10 Unexpected stuff

The Libraries have online stuff that may be surprising for whatever courses you are taking!

Primary sources!?! 

Have you ever been asked to use primary sources for a project? If you are in a lib ed or history course get ready. Primary sources are things (letters, newspaper articles, images, art, music) created during the historic time period you are studying. For example, if you are studying World War I – you can read a diary written by a solider or battlefield nurse. These sources are unique and can be a rich source. We have online collections these Adam Mathews Databases! For example: Defining Gender, Popular Medicine in America 1800-1900, China: Trade, Politics and Culture or Race relations in America, and much more.

Men Boxing in front of a Crowd, 1872   Cover art for The Night Side of London, Robert Machray, illustrated by Tom BrowneHoliday in East London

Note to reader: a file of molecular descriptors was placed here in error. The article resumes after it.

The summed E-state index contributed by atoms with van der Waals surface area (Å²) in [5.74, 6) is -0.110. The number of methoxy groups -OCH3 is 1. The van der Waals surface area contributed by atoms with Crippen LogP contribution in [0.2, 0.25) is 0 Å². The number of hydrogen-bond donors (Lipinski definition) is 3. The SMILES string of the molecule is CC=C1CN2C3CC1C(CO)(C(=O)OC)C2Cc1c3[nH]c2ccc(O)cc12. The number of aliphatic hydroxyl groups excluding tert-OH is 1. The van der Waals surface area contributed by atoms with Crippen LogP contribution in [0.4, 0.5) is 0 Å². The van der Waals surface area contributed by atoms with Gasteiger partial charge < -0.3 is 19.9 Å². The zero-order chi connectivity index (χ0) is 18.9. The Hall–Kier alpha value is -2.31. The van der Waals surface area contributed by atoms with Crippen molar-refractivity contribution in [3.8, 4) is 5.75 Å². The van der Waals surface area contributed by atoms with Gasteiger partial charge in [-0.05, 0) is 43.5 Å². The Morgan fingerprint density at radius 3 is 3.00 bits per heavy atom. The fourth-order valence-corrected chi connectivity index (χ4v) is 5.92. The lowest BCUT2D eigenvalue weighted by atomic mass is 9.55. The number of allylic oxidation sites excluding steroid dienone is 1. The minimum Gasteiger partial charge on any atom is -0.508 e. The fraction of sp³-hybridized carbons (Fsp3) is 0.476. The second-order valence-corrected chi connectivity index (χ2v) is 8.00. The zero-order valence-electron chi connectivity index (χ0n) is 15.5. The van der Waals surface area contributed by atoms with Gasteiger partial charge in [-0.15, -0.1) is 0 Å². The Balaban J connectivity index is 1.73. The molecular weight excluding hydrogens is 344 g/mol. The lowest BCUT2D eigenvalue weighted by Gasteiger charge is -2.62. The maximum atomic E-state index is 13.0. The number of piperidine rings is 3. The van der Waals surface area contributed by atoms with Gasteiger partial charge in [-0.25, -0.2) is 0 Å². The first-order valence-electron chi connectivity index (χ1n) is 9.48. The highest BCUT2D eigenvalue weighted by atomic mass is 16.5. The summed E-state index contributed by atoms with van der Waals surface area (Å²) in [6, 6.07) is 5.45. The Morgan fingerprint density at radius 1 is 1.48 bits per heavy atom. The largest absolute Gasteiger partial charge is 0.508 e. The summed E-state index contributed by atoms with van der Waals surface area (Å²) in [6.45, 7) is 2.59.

Maps
Curious about population growth or how the U.S. Census data can be used? Check out this map of Minnesota tracking population changes. We have tools like PolicyMap, a data and mapping application you can use to build your own maps with 15,000 data points related to demographics, housing, crime, mortgages, health, jobs and more (#SpiceUpYourResearchPaper).  Or view campus history by map.

Campus History Map example.

Digital learning tools

Interested in or taking an anatomy class? Use a helpful guide to learn about bones, muscles and more in An@tomy.TV.  Or are plants more your thing (#IamCFANS)? Global plants has high resolution images of plant and flower specimens from around the world with links to primary sources (diaries, paintings, drawings, and photographs) about the plants.

gif of Anatomy.tv example

 

Choose an option to move forward.

Option 1: Tell me more about unique stuff

Option 2: What about evaluating sources?

License

Icon for the Creative Commons Attribution-NonCommercial 4.0 International License

UMN Libraries Adventure by Kate Peterson; Lacie McMillin; and Kat Nelsen is licensed under a Creative Commons Attribution-NonCommercial 4.0 International License, except where otherwise noted.

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